You never think it will happen to people you love. You never think until it just does. And then when it does, all the pain, and all the fear, and all the anger builds up inside of you. How did this happen? Why did this happen? Will this happen again? Why is this okay? I was shocked and afraid on April 20, 1999 as I watched armored officers run into Columbine High School. I was afraid it could happen at my school, to my friends and to me. I was afraid, but I was hopeful. I just knew that this incident would be the one that would make my country work together to ensure that this never happened again. I just knew that our politicians, our representatives, our parents and teachers, the adults in charge, would protect us. Would work together to ensure that every child was safe while they were at school. Yet here we are. Twenty years later and mass shootings at schools and universities have become so commonplace that we don’t even blink an eye. We shake our head and say, “Heaven’s sake” or “Christ, it happened again,” while we make dinner, and help our kids with homework, and turn the channel to a comedy. We send thoughts and prayers. We make memes. We make hashtags.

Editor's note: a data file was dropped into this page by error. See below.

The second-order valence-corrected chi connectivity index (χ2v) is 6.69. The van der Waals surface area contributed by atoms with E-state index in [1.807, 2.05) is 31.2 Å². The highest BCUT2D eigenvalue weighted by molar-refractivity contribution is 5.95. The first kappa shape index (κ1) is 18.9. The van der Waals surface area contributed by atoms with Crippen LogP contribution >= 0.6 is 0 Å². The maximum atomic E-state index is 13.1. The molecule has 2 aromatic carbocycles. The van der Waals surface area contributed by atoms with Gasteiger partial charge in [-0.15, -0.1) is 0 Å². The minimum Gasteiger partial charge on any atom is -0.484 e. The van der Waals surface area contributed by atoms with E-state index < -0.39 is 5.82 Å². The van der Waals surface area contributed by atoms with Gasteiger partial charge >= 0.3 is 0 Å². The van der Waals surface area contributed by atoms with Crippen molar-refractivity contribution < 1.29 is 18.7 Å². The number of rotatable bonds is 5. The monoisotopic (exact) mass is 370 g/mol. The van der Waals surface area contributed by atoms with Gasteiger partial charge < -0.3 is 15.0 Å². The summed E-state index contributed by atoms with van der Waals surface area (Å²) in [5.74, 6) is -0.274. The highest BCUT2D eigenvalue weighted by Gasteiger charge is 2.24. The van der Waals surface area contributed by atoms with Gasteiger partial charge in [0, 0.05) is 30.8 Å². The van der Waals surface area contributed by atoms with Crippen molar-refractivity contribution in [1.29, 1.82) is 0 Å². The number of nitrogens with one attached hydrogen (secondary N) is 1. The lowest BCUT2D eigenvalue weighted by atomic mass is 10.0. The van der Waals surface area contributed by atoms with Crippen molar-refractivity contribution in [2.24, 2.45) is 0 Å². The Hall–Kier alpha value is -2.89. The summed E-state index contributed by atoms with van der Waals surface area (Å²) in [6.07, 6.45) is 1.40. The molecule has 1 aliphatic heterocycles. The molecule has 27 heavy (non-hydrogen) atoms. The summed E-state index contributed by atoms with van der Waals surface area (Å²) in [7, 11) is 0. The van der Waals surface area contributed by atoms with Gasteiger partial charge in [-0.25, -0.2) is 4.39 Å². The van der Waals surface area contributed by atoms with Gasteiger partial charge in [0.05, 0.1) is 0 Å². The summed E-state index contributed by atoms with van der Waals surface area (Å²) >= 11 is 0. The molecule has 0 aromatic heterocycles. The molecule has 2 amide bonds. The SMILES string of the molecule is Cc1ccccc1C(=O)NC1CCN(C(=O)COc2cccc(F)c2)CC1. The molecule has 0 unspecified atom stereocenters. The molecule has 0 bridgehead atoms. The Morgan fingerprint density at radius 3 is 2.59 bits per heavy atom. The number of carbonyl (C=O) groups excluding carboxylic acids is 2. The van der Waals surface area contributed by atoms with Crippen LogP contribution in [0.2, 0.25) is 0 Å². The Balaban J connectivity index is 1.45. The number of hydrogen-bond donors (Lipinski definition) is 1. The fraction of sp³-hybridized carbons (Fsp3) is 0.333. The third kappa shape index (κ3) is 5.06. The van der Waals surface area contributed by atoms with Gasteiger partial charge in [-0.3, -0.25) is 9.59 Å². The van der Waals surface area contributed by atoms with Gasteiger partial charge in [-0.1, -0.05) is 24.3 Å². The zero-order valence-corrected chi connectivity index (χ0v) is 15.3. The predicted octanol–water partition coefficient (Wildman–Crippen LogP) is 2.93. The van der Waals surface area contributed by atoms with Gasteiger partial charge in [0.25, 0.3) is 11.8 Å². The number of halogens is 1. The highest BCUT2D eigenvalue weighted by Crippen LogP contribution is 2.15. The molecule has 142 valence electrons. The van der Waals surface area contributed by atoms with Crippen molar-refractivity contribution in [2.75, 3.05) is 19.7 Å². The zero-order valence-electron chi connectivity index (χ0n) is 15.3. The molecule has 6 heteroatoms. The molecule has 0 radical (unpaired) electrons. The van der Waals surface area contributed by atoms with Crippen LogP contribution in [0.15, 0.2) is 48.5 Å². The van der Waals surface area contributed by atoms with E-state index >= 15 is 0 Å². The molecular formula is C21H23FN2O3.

Honestly, very honestly, I was angry the first time I saw the image on the top of this post. I was very angry. How can they sum up what just happened, hours before, into a picture. It felt too soon. It felt wrong. It felt like it was already made, just sitting there on someone’s hard drive, waiting to have the newest school’s tragedy stamped on it. Yes, I thought, Charlotte is strong. Yes, UNCC will come together and they will mourn and remember. Yes, my school, my community, my people will do the right thing. But what about everyone else?
I don’t want to get too political here. And all I can say is what a million angry mothers and fathers, and teachers and officers have said. We have to do better. And in order to do better we have to make major, sweeping changes to our guns laws, to mental health care, to insurance, to the angry in the community, to how we treat and respond to the bullied, the marginalized, those in poverty, those misunderstood. We have to revamp the systems. The public school system. The higher education system. The welfare system. The foster care system. And I know that is a lot, and I know it makes people afraid because it seems like it can’t be done. But it can, with small steps. It starts in our homes. In our backyards. In our communities. It starts with the way we treat each other every single day. Who we vote into office. Who we allow to represent us. It starts with boots on the ground.